Landscape of Grand Pré, Canada

An exceptional traditional agricultural landscape and iconic place of remembrance

Aerial view of the dykelands (2012) by Landscape of Grand PréUNESCO World Heritage

First developed by the Acadians in the 1680s, the dykelands, fields and villages on the hills were then taken over and enlarged by descendants of the Planters of New England, then by immigrants, including English and Scots, in the 19th and 20th centuries, and the Dutch, after World War II.

Photo of the fields (2012) by Landscape of Grand PréUNESCO World Heritage

The View Park offers a great opportunity to experience the timeless beauty of the Landscape of Grand Pré. In the distance, Cape Blomidon reminds visitors of the importance of the Landscape to the Mi’kmaq, the area’s first inhabitants.

Memorial Church (back) (2012) by Landscape of Grand PréUNESCO World Heritage

The Grand-Pré Memorial Church was built by the Acadian community in 1922 as a memorial to the Acadians who were deported in the middle of the 18th century. Located close to where the original church of Saint-Charles-des-Mines stood until 1755, the Memorial Church forms part of Grand-Pré National Historic Site, administered by Parks Canada.

Deportation Cross (2012) by Landscape of Grand PréUNESCO World Heritage

The Deportation Cross was erected in 1924 to mark the location from which the Acadians were deported in 1755. It was relocated to Horton Landing (Vieux Logis) in 2005, closer to the area where Acadian families boarded small boats to transport them to the ships for their forced exile to New England colonies.

Artistic photo (2012) by Landscape of Grand PréUNESCO World Heritage

The Landscape of Grand Pré is not only a very rich living agricultural landscape, it is also a place that has attracted photographers and artists since the 19th century.

Grand Pré marshland (2012) by Landscape of Grand PréUNESCO World Heritage

The western part of Grand-Pré National Historic Site where the blacksmith shop is located provides an opportunity to see the dykelands close-up. It was in this part of the marsh where the Acadians began their dyke building process which eventually included most of the Grand Pré marsh.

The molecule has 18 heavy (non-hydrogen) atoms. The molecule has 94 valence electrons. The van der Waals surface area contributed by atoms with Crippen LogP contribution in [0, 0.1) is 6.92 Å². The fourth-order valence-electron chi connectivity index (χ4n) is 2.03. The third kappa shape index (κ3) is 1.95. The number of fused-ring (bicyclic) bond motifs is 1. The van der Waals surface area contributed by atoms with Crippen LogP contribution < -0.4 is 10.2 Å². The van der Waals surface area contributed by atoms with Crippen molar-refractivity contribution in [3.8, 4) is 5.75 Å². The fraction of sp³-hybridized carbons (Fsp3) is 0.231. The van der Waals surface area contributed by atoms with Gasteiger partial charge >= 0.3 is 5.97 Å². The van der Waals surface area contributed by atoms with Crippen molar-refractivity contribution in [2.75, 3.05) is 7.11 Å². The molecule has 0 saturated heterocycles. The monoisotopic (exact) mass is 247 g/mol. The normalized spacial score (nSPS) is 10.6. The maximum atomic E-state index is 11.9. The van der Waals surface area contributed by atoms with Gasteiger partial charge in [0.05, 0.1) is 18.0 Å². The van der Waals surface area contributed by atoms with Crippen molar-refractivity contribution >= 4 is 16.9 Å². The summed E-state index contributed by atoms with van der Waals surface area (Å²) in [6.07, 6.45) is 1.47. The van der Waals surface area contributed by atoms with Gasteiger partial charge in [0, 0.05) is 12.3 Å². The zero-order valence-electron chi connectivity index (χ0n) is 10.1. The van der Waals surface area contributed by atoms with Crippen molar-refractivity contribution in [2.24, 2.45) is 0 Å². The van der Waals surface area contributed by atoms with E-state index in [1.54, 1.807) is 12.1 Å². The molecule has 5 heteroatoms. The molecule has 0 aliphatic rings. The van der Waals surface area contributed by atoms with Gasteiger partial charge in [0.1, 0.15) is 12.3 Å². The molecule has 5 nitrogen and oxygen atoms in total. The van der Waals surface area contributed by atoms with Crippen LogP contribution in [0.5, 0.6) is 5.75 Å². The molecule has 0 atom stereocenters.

Parks Canada red chairs (2012) by Landscape of Grand PréUNESCO World Heritage

At the View Park, visitors often sit in the Parks Canada red chairs to appreciate the view of the Landscape.

Picnic in the Memorial Gardens (2012) by Landscape of Grand PréUNESCO World Heritage

The memorial gardens located within Grand-Pré National Historic Site offer a great opportunity for a picnic. The formal gardens were developed by the Dominion Atlantic Railway as part of the creation of a memorial park at Grand Pré.

Memorial Church (2012) by Landscape of Grand PréUNESCO World Heritage

Grand Pré is the iconic place of remembrance of the Acadian diaspora. Its memorials form the centre of the symbolic re-appropriation by the Acadians of their former lands.

Sunset, tractor (2012) by Landscape of Grand PréUNESCO World Heritage

The Landscape of Grand Pré bears exceptional testimony to a traditional farming settlement created in the 1680s by the Acadians in an intertidal area, with tides over 11 metres, among the highest in the world.

Sunset, marsh road with fence posts (2012) by Landscape of Grand PréUNESCO World Heritage

The land reclamation used traditional techniques of dykes and aboiteaux (wooden-sluices) and a drainage network, as well as a community-based management system still in use today. The dykeland owners are members of the Grand Pre Marsh Body which coordinates the collective management of the lands.

Interior of Memorial Church (2012) by Landscape of Grand PréUNESCO World Heritage